I have previously reviewed the right to keep and bear arms under the North Carolina State Constitution, its amendment to permit the legislature to regulate concealed carry, the legislature’s subsequent 1879 ban on concealed carry, and two legal challenges to the ban in the early 1880s.
From its 1879 passage to the 1919 Consolidation of the Statutes of North Carolina, there were only two minor substantive modifications to the ban on carrying concealed weapons.
In 1883, the General Assembly of North Carolina modified Chapter 127, Sec. 1 to add “razor” to the list of banned weapons. The Code of North Carolina enacted in 1883 placed the ban in Chapter 25 (Crimes and Punishments), Sec. 1005.
Sec. 1005. Concealed weapons, the carrying of unlawfully, a misdemeanor. 1879, c. 127, 1883, c. 81
If any one, except when on his own premises, shall carry concealed about his person any pistol, bowie knife, dirk, dagger, slungshot, loaded cane, brass, iron or metallic knuckles or razor or other deadly weapon of like kind, he shall be guilty of a misdemeanor, and fined or imprisoned at the discretion of the court. And if any one, not being on his own lands, shall have about his person any such deadly weapon, such possession shall be prima facie evidence of concealment thereof. This section shall not apply to the following persons: officers and soldiers of the United States army, civil officers of the United States while in the discharge of their official duties, officers and soldiers of the militia and the state guard when called into actual service, officers of the state, or of any county, city or town, charged with the execution of the laws of the state, when acting in the discharge of their official duties.
The ban appears right after “Concealing birth of child” and before “Cotton, sale of, within certain hours prohibited.”
The 1905 Revisal of the Code of North Carolina renumbered the statute to Chapter 81, Subchapter XXXI (Public Peace), Sec. 3708. The language and numbering remained the same in the 1908 Revisal, although references to a number of court cases clarifying the legal interpretation of the law were added.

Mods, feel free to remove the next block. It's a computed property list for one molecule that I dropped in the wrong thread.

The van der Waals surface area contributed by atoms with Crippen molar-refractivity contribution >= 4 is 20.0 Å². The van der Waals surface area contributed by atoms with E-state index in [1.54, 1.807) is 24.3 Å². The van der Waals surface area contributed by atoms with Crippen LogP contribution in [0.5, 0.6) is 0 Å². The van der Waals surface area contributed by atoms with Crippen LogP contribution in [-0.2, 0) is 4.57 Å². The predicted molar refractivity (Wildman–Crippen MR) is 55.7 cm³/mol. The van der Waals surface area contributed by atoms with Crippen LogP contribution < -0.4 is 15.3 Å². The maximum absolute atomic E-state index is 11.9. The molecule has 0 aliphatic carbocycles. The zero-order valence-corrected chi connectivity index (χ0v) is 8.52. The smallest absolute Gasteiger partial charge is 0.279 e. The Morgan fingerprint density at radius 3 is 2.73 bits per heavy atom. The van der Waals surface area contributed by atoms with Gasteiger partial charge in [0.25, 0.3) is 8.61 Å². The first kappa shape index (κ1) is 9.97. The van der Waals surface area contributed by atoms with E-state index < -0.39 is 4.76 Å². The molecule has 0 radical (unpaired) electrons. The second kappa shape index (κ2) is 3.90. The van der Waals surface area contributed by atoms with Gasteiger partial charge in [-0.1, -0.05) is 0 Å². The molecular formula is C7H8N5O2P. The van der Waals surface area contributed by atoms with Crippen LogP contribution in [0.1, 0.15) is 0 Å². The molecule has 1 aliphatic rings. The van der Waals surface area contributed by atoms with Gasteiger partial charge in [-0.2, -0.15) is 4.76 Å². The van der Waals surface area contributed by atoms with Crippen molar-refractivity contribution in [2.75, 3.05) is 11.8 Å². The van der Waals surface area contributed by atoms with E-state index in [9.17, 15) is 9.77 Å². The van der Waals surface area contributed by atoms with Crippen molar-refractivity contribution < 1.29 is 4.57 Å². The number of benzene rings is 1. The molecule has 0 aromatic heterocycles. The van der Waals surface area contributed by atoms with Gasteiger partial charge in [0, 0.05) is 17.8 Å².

These included references to the Speller and Roten decisions previously discussed, as well as cases determining that a “butcher’s knife” fell under the law (State v. Erwin) and that “fine or imprisonment” does not mean both (State v. Taylor). Courts also clarified that the offense refers to the intent to carry the weapon concealed not the intent to use the weapon (many cases), and that the offense is not excused when the weapon is being carried for hunting (State v. Woodfin). Significantly, a “servant” can be indicted under the law for carrying a concealed weapon “on his master’s premises” (State v. Deyton).
The 1919 Consolidated Statutes of North Carolina incorporated two additional minor modifications to the 1879 ban, one passed in 1917 and one in 1919.
The 1917 legislation amending Sec. 3708 struck “pistol” from the third line of the statute and added the following language: “If anyone except one on his own premises, shall carry concealed about his person any pistol or gun, he shall be guilty of a misdemeanor and fined not less than fifty dollars nor more than two hundred dollars, or imprisoned not less than thirty days nor more than two years, at the discretion of the court.”
So, for concealed weapons other than guns, the fine or punishment was at the court’s discretion, but for gun violations the amount of the fine or the length of the prison sentence was specified. This suggests that the problems with violations of the concealed carry ban had more to do with guns than knifes or other concealable weapons.
The 1919 legislation made only a small modification to the law governing concealed carry, but it was a hugely influential bill more generally as it established – under the heading “An Act to Regulate the Sale of Concealed Weapons in North Carolina” – North Carolina’s pistol purchase permit system, which is still on the books despite efforts by gun rights advocates to have it overturned.
Section 8 of the 1919 act read: “That upon submission or conviction of any person in this State for unlawfully carrying concealed weapons off of his own premises, the pistol or other deadly weapon with reference to which the defendant shall have been convicted shall be condemned and ordered confiscated and destroyed by the judge presiding at any such trial.”
This language was incorporated into the now 40 year old concealed carry ban, which was renumbered to Chapter 82, Subchapter 10 (Offenses Against the Public Peace), Article 32, Sec. 4410 as shown in the following picture: